Back to the complete issue
Thursday, 8 March 2018

What to expect on the frontier in 2018

Sentiment among international investors toward Egypt and frontier markets was strikingly positive at this year’s EFG Hermes One on One. A striking number of Egyptian companies, in particular, having meeting schedules dominated by group meetings rather than the titular one-on-ones. To set things in perspective, we had chats with our friends Mohamed Ebeid, Co-CEO of Investment Banking at EFG Hermes, and Ali Khalpey, CEO of EFG Hermes Frontier. On Sunday, we’ll have our interview with Ebeid.

Today, Khalpey discusses who did well in 2017, the one big overhang on frontier markets this year, and how the wind-down of Africa-focused private equity funds is impacting activity across FM. Edited excerpts:

Emerging and frontier markets did very well in 2017, said Khalpey. We’re seeing interest from asset allocators in EM and more financing dedicated to frontier managers. It’s interesting, really: Global EM investors now appear to be looking for alpha in non-core markets.

Specific beneficiaries? Argentina and Vietnam have done very well. Egypt was a big beneficiary in 2017. We’re now seeing that spill over into peripheral markets.

Valuations have now become polarized, with markets including Vietnam and Argentina looking quite expensive: Pakistan and Nigeria are looking very attractive on valuation. Pakistan in particular, which experienced 10% devaluation, passed people by, we may see another 5-7% devaluation there, but it’s already starting to look quite attractive. In Nigeria, the Naira came down after oil slid. Since then, there’s been a significant recovery in oil prices and portfolio flows on the back of the country being heavily weighted, so I’m not certain there’s much more scope for devaluation here now. Nigeria has seen economic growth and recovery as well as structural reforms, which has made the country a good growth story set to continue over the next few years.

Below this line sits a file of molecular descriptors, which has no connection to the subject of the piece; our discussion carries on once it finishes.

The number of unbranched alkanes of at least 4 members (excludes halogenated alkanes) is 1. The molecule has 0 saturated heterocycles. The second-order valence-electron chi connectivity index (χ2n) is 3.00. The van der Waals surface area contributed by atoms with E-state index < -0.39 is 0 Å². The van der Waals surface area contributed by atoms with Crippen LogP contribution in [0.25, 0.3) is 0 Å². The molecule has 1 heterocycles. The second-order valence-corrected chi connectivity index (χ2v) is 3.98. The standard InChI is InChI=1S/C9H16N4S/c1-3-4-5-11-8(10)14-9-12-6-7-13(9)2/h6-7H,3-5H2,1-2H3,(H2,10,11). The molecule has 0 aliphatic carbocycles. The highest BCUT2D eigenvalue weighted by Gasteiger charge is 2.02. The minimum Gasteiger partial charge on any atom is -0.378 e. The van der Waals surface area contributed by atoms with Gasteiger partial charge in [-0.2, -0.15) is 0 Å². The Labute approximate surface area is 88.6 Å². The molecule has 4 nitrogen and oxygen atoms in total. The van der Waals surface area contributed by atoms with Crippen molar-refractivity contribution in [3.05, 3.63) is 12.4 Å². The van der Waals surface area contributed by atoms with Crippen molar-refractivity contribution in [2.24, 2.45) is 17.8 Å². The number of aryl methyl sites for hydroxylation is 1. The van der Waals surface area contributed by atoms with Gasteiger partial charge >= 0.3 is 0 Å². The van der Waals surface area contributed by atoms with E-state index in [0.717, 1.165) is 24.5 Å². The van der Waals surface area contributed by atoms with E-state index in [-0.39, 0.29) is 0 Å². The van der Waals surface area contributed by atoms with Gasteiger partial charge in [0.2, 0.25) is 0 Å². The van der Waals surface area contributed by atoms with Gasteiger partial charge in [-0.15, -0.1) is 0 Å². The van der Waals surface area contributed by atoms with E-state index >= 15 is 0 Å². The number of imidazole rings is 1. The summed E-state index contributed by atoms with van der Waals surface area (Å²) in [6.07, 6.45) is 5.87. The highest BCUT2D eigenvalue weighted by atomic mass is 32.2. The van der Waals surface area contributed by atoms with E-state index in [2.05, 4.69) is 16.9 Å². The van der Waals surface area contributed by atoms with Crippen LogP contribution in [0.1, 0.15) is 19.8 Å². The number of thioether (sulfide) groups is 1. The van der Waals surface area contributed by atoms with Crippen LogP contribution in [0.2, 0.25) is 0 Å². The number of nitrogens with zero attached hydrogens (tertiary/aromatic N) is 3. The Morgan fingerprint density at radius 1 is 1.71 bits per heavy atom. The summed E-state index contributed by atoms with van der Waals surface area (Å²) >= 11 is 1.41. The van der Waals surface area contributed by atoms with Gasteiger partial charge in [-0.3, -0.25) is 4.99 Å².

Khalpey agreed with Ebeid that investors are taking predominantly a bottom-up approach when it comes to EM and FM in 2018, meaning they’re choosing individual stocks that look compelling rather than wider industry or macro themes. Investors are playing Argentina for MSCI inclusion. The same goes for Kuwait and perhaps Saudi Arabia. Vietnam has got a very solid growth story, but again, the market is a bit expensive at the moment. In Nigeria, banks are extremely attractive. And in Pakistan, we’re seeing considerable interest in names including banks and cement are interesting.

Liquidity and foreign ownership limits are challenges on the frontier: With some frontier markets doing a few mn US a day in turnover, liquidity is still a very significant challenge getting into and, particularly, out of markets. But really, you also need to take into account foreign ownership limits. Take Vietnam, one of the most liquid frontier markets that trades USD 300 mn a day. The foreign ownership restrictions make it a less-than-fully tradable market for foreigners. So even if investors like the story and have the liquidity, restriction on their ownership stake limits their ability to buy. So if you want to buy the best banks in Vietnam, you can’t. You want to buy the best retailer, you can’t. Vietnam is making a lot of progress on removing the foreign ownership caps, but it’s currently on a sector by sector basis and it’s a long-term plan.

The other caveat for frontiers is politics, considering elections in places like Bangladesh, Pakistan, Zimbabwe and one in Nigeria in 2019. EFG Hermes generally tends to ignore politics on the long term basis, but (in the short term) it will make noise and draw attention to the downsides of some markets.

There will probably be three significant IPOs in frontier markets this year, and EFG Hermes has one of them. It will be our first in frontier markets.